There's lots of advantages to becoming self-employed but take a look at what to consider first.

Becoming Self-Employed

Starting your own business and being self-employed is an increasingly common choice. You might have a unique business idea, need flexible hours to suit your lifestyle or perhaps you’ve always dreamed of being your own boss.

Whatever is motivating you to start out on your own, here’s our top tips for setting up your own business.

1. Start with a business plan

Launching your own business isn’t easy. Whether you want to be a creative home-based freelancer, a recognised online influencer or have a million-pound turnover empire, you’ll need to start with a business plan.

Identify the type of business you want to start. It might be based on selling products or services or simply using your specialist experience or specific expertise. Think about the required legal structure – acting as a sole trader, limited company or partnership. 

It’s important to do some research first. Think about your competitors or what other businesses (or business owners) you want to be like. Find out how they got started and think about what makes them successful. Consider how your product or service is different and why your customers will choose you.

When you’ve got an idea in mind, commit it to paper (or PC!) and write a business plan. This should include all the important elements about what your business is, how you will take it to market and what you will need to become a success.

2. Figure out what you need to get started

Once you have your business plan, you can make a list of all the things you’ll need to get started. Think about stock or materials, equipment and premises, and IT software such as an accountancy package or design tools. 

You’ll need to consider the legal side of registering your company, including your name and trading address. You may need to write or buy some terms and conditions that cover what you’re selling and how. You may need to enlist some expert advice or even consider finding a mentor who’s been through all this before and can help you get started.

It’s important to remember that running your business requires lots of different skills. You might therefore need to take a course or do some training.

You’ll also need to have the finances in place to fund your start-up costs or cover your income until sales start coming in. It might be a good idea to save up some money first or speak to your bank manager about how they can support you. You might also want to work another job part-time to make sure you can cover your overheads.

3. Launching your product or service

Once you’ve got everything you need to get started, you’re ready to start selling! You need to find the best way to tell people about your products or services, as well as thinking about things like price, promotions and packaging.

From PR to social media, most businesses have some form of online presence. You might have your own website or sell via a third-party website. You’ll need to make sure you engage with your customers and provide a great service, so they keep coming back.

If you want your business to grow and become recognised, you may need to consider more than one sales channel. You might also sell things face-to-face or in a physical location like a shop or market stall. Or you might drum up more customers by making phone calls or advertising.

To begin with, you might need to start small and try a few different marketing and sales techniques to figure out what’s best for your business. Try not to spend too much until you have some sales coming in and make sure you monitor what works and what doesn’t.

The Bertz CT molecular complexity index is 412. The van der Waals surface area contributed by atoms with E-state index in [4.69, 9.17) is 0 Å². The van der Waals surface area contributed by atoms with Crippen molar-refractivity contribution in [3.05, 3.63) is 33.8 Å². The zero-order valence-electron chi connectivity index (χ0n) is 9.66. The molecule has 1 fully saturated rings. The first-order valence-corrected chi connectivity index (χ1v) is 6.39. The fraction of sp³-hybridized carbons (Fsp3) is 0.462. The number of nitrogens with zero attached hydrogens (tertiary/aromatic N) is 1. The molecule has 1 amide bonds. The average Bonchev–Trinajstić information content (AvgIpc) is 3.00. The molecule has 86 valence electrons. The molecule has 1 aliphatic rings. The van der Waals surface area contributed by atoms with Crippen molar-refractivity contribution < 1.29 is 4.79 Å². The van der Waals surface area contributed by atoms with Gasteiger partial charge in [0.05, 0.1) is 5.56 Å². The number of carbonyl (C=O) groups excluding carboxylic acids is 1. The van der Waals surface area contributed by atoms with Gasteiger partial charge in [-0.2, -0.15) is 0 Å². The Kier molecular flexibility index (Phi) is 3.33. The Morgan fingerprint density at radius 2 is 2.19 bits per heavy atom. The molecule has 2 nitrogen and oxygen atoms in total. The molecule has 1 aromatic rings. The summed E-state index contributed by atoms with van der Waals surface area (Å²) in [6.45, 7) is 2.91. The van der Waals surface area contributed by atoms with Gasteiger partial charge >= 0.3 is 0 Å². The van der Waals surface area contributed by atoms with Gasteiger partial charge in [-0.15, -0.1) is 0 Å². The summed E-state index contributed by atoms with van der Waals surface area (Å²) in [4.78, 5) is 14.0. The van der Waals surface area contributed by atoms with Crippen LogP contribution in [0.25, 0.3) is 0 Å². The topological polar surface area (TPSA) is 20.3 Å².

4. Planning for success

Running your own business can be full of highs and lows. Even when you start to make your first sales, there’s lots of other things you’ll need to contribute to your success.

A strong support network will be essential. Whether it’s friends and family to cheer you on or pick you up, or fellow business owners to offer advice and solidarity when problems or opportunities arise. Make sure you have a group of supporters by attending networking events or joining groups online to grow your network of contacts. You might find inspiration or even a future business partner!

It’s also important to think about other ways to measure your success. Whilst sales are important, you might also want to measure how many customers you have, whether they would recommend you, the number of website visitors or social media followers you have.

Make sure you set yourself regular goals and celebrate your successes. A good work-life balance and the ability to reflect on your progress are vital for any business owner.

5. Have a back-up plan

Growing your own business is likely to be a long journey with plenty of bumps in the road or even complete changes in direction! Sometimes it may be plain sailing and other times it might be too hard to continue.

Whatever the case, it’s always a good idea to have a back-up plan. This could be anything from re-assessing your goals, trying something new or even acknowledging that it’s no longer the path for you. 

You might also want to have a Plan B when things are going well! Being ahead of your goals is a good time to think about potential risks and prepare for if things go wrong.

Throughout our careers, we all change course from time to time and it’s not a bad thing to make mistakes. You’ll undoubtedly learn new skills that will help you find work elsewhere or even be a platform for your next great idea!

You can find more information on starting your own business from the Business Growth Hub

Once you’ve become self-employed, you find plenty of support with Enterprising You

You could also attend a free workshop with ‘Build a Business in GM Libraries’:

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